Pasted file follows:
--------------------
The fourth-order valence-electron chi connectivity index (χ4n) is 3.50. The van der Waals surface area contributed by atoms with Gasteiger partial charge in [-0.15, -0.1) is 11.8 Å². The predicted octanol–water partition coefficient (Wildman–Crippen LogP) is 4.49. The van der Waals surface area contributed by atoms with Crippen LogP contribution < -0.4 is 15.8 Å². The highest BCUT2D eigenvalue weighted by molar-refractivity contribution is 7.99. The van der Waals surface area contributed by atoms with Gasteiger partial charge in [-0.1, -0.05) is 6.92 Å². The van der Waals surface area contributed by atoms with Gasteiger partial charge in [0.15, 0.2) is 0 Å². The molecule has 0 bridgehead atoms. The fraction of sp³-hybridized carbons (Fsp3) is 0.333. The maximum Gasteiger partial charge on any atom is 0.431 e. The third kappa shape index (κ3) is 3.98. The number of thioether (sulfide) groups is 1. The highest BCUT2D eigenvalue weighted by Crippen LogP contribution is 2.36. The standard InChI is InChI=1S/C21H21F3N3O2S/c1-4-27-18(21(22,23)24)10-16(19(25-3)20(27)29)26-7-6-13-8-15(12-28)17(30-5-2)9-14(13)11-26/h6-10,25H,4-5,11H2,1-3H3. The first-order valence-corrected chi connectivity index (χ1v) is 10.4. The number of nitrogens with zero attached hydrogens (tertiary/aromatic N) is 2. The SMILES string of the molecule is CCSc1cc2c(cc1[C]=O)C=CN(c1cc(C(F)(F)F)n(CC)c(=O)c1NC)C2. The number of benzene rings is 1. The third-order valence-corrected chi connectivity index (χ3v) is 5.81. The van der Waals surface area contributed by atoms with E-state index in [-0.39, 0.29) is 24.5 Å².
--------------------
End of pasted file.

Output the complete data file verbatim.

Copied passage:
The fourth-order valence-electron chi connectivity index (χ4n) is 3.50. The van der Waals surface area contributed by atoms with Gasteiger partial charge in [-0.15, -0.1) is 11.8 Å². The predicted octanol–water partition coefficient (Wildman–Crippen LogP) is 4.49. The van der Waals surface area contributed by atoms with Crippen LogP contribution < -0.4 is 15.8 Å². The highest BCUT2D eigenvalue weighted by molar-refractivity contribution is 7.99. The van der Waals surface area contributed by atoms with Gasteiger partial charge in [-0.1, -0.05) is 6.92 Å². The van der Waals surface area contributed by atoms with Gasteiger partial charge in [0.15, 0.2) is 0 Å². The molecule has 0 bridgehead atoms. The fraction of sp³-hybridized carbons (Fsp3) is 0.333. The maximum Gasteiger partial charge on any atom is 0.431 e. The third kappa shape index (κ3) is 3.98. The number of thioether (sulfide) groups is 1. The highest BCUT2D eigenvalue weighted by Crippen LogP contribution is 2.36. The standard InChI is InChI=1S/C21H21F3N3O2S/c1-4-27-18(21(22,23)24)10-16(19(25-3)20(27)29)26-7-6-13-8-15(12-28)17(30-5-2)9-14(13)11-26/h6-10,25H,4-5,11H2,1-3H3. The first-order valence-corrected chi connectivity index (χ1v) is 10.4. The number of nitrogens with zero attached hydrogens (tertiary/aromatic N) is 2. The SMILES string of the molecule is CCSc1cc2c(cc1[C]=O)C=CN(c1cc(C(F)(F)F)n(CC)c(=O)c1NC)C2. The number of benzene rings is 1. The third-order valence-corrected chi connectivity index (χ3v) is 5.81. The van der Waals surface area contributed by atoms with E-state index in [-0.39, 0.29) is 24.5 Å².